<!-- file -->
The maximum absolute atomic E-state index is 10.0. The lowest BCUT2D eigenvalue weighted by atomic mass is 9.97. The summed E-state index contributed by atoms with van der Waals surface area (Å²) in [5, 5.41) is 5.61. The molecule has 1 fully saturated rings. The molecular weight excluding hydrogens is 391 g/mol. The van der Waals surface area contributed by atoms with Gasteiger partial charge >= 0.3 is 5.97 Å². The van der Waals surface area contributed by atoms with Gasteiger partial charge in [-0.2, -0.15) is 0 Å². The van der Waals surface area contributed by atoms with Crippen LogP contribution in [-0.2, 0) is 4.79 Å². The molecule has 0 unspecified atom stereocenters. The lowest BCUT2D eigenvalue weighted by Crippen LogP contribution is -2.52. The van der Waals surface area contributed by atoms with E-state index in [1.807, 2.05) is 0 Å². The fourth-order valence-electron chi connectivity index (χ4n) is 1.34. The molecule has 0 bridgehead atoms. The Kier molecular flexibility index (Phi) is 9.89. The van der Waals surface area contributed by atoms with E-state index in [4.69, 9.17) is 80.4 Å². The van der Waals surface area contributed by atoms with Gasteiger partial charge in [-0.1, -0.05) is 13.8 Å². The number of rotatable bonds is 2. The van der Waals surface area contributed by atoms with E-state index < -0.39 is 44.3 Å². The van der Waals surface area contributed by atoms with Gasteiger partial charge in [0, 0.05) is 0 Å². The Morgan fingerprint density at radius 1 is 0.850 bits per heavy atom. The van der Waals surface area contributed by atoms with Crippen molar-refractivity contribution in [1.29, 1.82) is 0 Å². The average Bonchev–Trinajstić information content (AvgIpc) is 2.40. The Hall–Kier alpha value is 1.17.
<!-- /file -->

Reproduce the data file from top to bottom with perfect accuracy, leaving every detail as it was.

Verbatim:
The maximum absolute atomic E-state index is 10.0. The lowest BCUT2D eigenvalue weighted by atomic mass is 9.97. The summed E-state index contributed by atoms with van der Waals surface area (Å²) in [5, 5.41) is 5.61. The molecule has 1 fully saturated rings. The molecular weight excluding hydrogens is 391 g/mol. The van der Waals surface area contributed by atoms with Gasteiger partial charge >= 0.3 is 5.97 Å². The van der Waals surface area contributed by atoms with Gasteiger partial charge in [-0.2, -0.15) is 0 Å². The van der Waals surface area contributed by atoms with Crippen LogP contribution in [-0.2, 0) is 4.79 Å². The molecule has 0 unspecified atom stereocenters. The lowest BCUT2D eigenvalue weighted by Crippen LogP contribution is -2.52. The van der Waals surface area contributed by atoms with E-state index in [1.807, 2.05) is 0 Å². The fourth-order valence-electron chi connectivity index (χ4n) is 1.34. The molecule has 0 bridgehead atoms. The Kier molecular flexibility index (Phi) is 9.89. The van der Waals surface area contributed by atoms with E-state index in [4.69, 9.17) is 80.4 Å². The van der Waals surface area contributed by atoms with Gasteiger partial charge in [-0.1, -0.05) is 13.8 Å². The number of rotatable bonds is 2. The van der Waals surface area contributed by atoms with E-state index < -0.39 is 44.3 Å². The van der Waals surface area contributed by atoms with Gasteiger partial charge in [0, 0.05) is 0 Å². The Morgan fingerprint density at radius 1 is 0.850 bits per heavy atom. The van der Waals surface area contributed by atoms with Crippen molar-refractivity contribution in [1.29, 1.82) is 0 Å². The average Bonchev–Trinajstić information content (AvgIpc) is 2.40. The Hall–Kier alpha value is 1.17.